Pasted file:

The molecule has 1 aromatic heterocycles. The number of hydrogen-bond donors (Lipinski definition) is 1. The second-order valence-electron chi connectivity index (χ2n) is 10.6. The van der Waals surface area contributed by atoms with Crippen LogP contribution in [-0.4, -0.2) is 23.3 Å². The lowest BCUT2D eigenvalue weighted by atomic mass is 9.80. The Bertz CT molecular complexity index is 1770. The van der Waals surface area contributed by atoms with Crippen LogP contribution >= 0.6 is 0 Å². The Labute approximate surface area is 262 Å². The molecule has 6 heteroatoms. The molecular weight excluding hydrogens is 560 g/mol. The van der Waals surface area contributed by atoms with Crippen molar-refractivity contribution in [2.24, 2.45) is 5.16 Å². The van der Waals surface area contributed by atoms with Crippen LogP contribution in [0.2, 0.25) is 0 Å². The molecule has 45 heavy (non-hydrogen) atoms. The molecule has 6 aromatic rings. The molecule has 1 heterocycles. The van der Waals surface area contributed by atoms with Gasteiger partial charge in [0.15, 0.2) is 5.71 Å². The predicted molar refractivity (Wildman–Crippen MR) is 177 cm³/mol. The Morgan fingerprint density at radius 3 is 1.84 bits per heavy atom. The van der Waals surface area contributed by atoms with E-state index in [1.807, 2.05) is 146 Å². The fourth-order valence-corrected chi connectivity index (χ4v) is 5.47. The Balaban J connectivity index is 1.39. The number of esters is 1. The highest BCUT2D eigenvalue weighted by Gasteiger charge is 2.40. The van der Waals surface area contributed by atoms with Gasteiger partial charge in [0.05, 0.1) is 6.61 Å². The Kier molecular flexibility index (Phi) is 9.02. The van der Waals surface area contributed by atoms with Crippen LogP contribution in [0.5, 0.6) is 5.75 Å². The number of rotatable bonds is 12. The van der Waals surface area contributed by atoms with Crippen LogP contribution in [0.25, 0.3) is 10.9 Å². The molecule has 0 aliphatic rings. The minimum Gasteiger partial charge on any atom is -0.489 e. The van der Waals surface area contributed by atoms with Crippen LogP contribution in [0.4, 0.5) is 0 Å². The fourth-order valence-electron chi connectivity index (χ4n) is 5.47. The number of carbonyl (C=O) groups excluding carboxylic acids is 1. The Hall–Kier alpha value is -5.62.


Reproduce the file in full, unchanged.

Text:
The molecule has 1 aromatic heterocycles. The number of hydrogen-bond donors (Lipinski definition) is 1. The second-order valence-electron chi connectivity index (χ2n) is 10.6. The van der Waals surface area contributed by atoms with Crippen LogP contribution in [-0.4, -0.2) is 23.3 Å². The lowest BCUT2D eigenvalue weighted by atomic mass is 9.80. The Bertz CT molecular complexity index is 1770. The van der Waals surface area contributed by atoms with Crippen LogP contribution >= 0.6 is 0 Å². The Labute approximate surface area is 262 Å². The molecule has 6 heteroatoms. The molecular weight excluding hydrogens is 560 g/mol. The van der Waals surface area contributed by atoms with Crippen molar-refractivity contribution in [2.24, 2.45) is 5.16 Å². The van der Waals surface area contributed by atoms with Crippen LogP contribution in [0.2, 0.25) is 0 Å². The molecule has 45 heavy (non-hydrogen) atoms. The molecule has 6 aromatic rings. The molecule has 1 heterocycles. The van der Waals surface area contributed by atoms with Gasteiger partial charge in [0.15, 0.2) is 5.71 Å². The predicted molar refractivity (Wildman–Crippen MR) is 177 cm³/mol. The Morgan fingerprint density at radius 3 is 1.84 bits per heavy atom. The van der Waals surface area contributed by atoms with E-state index in [1.807, 2.05) is 146 Å². The fourth-order valence-corrected chi connectivity index (χ4v) is 5.47. The Balaban J connectivity index is 1.39. The number of esters is 1. The highest BCUT2D eigenvalue weighted by Gasteiger charge is 2.40. The van der Waals surface area contributed by atoms with Gasteiger partial charge in [0.05, 0.1) is 6.61 Å². The Kier molecular flexibility index (Phi) is 9.02. The van der Waals surface area contributed by atoms with Crippen LogP contribution in [0.5, 0.6) is 5.75 Å². The number of rotatable bonds is 12. The van der Waals surface area contributed by atoms with Crippen LogP contribution in [0.25, 0.3) is 10.9 Å². The molecule has 0 aliphatic rings. The minimum Gasteiger partial charge on any atom is -0.489 e. The van der Waals surface area contributed by atoms with Crippen LogP contribution in [0.4, 0.5) is 0 Å². The fourth-order valence-electron chi connectivity index (χ4n) is 5.47. The number of carbonyl (C=O) groups excluding carboxylic acids is 1. The Hall–Kier alpha value is -5.62.